The Zombies, authors of one of the best and most-underrated albums of the 1960s "Odyssey and Oracle," came to stage in my eyes as Gods and left as mere pensioners. The culprit of this diametric perspective shift? A dangerously bipolar set. Much like watching The Rolling Stones this day and age, anything that wasn't a certified 60s classic just felt flat. Waffling between superbly performed classics such as "She's Not There," "I Love You," "A Rose for Emily," "Tell Her No" and "Time of the Season" and a string of new tunes that felt like little more than old men's 12 bar blues, The Zombies let old school fans and themselves down.
Even with the knowledge that these late great performers aim for a 11th hour redemption, it still feels too little, too late and a sidetrack from the show that I, for one, came to see. As a lover of all things 60s, it was a sad reality to realize that they would largely opt out of the songs that made them such a growing sleeper hit for the past fifty years and favor a bag of new tricks. The Zombies still do have a pulse, but it was weaker than I'd hoped for.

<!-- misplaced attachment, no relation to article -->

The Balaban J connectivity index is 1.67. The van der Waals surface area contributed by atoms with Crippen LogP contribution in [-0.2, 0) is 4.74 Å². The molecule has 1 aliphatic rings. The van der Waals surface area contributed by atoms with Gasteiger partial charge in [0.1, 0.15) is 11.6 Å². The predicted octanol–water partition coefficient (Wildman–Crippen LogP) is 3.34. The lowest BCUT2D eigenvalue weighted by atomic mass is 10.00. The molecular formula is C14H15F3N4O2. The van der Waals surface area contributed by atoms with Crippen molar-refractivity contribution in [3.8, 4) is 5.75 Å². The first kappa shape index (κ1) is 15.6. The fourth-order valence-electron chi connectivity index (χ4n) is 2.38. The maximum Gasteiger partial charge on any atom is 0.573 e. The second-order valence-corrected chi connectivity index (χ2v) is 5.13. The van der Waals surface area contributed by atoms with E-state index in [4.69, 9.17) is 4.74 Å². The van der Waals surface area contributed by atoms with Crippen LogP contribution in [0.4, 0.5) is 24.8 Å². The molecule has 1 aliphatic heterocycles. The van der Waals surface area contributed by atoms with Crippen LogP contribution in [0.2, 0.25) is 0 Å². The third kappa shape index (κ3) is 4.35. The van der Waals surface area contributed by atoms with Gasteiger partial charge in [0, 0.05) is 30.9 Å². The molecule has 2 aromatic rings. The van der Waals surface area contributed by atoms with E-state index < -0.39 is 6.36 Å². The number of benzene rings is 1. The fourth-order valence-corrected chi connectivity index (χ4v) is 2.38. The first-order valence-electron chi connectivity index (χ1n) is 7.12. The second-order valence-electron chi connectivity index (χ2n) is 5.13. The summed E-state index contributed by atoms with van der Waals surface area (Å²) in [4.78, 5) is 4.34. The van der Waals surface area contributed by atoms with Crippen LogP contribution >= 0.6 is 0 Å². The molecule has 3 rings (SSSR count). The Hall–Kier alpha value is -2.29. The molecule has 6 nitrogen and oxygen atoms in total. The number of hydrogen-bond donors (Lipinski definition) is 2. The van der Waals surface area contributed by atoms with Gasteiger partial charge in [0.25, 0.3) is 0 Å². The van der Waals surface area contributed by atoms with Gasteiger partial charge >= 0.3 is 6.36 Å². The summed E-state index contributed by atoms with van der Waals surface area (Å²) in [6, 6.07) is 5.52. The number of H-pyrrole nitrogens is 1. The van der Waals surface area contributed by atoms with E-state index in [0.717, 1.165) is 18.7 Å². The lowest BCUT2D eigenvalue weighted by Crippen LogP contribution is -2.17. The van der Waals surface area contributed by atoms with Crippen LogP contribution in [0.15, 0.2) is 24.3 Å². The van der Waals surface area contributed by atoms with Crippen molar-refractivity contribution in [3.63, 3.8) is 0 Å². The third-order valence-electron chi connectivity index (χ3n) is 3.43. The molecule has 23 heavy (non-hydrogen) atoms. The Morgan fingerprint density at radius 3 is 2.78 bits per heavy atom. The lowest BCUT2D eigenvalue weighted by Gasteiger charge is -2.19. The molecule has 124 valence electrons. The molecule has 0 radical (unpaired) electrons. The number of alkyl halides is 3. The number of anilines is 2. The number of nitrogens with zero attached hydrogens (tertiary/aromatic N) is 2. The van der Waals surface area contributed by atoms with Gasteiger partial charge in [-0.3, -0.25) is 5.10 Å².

The last day, on glorious Labor Day itself, was characterized by the same mild Seattle sun and zombie-esque crowds shuffling between Russian dumplings and custom-made poster art but it was the final day which meant a requisite cramming in of all things grand.